What Kind of Insurance Should I Get?
You're thinking about getting car insurance, but you don't know where to start. You're not alone; millions of people just like you have the same problem.
Americans are overwhelmed by car-insurance ads on a daily basis. Don't worry; choosing your amount of coverage is more important than choosing an insurance agency, and you can easily compare policies online for the best deal.
Before you start shopping, you need to know your state's insurance requirements. Most states require at least $40,000 of insurance per accident, but some require as much as $100,000 in coverage. Visit our list of minimum insurance requirements to learn more about the specific level of coverage your state requires.
Three Types of Coverage
Although insurance policies and prices vary from company to company, there are three basic types of coverage you'll want to consider.
Liability: If an accident is your fault, the insurance company will usually cover the damage you caused, including bodily injury and property damage.
Collision: The insurance company will pay for repairs performed after an accident. Make sure you go to a repair shop approved by your agency. Otherwise, they may not pay for the work.
Comprehensive: Damage from vandalism, theft, floods, fires and other events is covered. Some insurance agencies don't cover certain kinds of mishaps, so make sure you know all the details — and exclusions — of your policy. Some insurers offer protection from uninsured drivers.
Other Important Considerations
Find out your auto lender's preferences
If you owe money on your car (through your loan), your lender may have some rules on the kinds and amounts of coverage you'll need. Most lenders want a comprehensive coverage package to protect the car in the event of an accident. However, if you own your car outright and have the title, you are free to select the insurance you feel most comfortable with, as long as you comply with state insurance requirements.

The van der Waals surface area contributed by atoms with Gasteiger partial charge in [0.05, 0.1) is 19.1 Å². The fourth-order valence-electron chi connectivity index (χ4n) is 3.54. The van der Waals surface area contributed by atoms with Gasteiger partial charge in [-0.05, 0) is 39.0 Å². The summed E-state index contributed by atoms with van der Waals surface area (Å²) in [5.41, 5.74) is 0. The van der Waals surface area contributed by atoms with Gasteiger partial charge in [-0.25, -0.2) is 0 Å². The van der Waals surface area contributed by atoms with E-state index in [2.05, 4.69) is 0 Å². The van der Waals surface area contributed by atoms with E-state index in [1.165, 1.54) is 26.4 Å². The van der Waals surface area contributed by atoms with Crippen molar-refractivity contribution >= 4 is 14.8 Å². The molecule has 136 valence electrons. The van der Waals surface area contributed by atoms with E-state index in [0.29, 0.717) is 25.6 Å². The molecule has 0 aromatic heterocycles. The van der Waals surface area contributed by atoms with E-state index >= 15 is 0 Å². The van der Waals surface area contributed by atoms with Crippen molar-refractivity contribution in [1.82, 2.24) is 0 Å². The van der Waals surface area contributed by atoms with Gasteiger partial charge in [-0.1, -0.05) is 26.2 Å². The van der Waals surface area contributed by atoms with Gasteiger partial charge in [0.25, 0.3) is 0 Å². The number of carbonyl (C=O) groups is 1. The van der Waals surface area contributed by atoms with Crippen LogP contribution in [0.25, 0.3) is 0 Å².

What's the smart amount of coverage for me?
Figuring out how much time you spend in your car and the number of hazards that your car faces on a regular basis (traffic, parking, etc.) can help you figure out the coverage you need. If your car is frequently exposed to hazardous conditions, you may want to consider adding more coverage. If you keep your car in a garage most of the time, you probably don't need as much coverage as someone who's parking on congested city streets every day.
Your insurance agent will ask you about your driving habits. Based on data from thousands of insured drivers, the agent can figure out the likelihood of you having an accident and offer a plan that is appropriate for you. Some insurance companies will reduce your payment if you drive less frequently, live close to work or if you drive a safer vehicle.
You should also consider where you live, work or go to school. Are you concerned that your car may get stolen or vandalized? Weigh all these things when choosing your insurance plan. You can easily increase your coverage if necessary.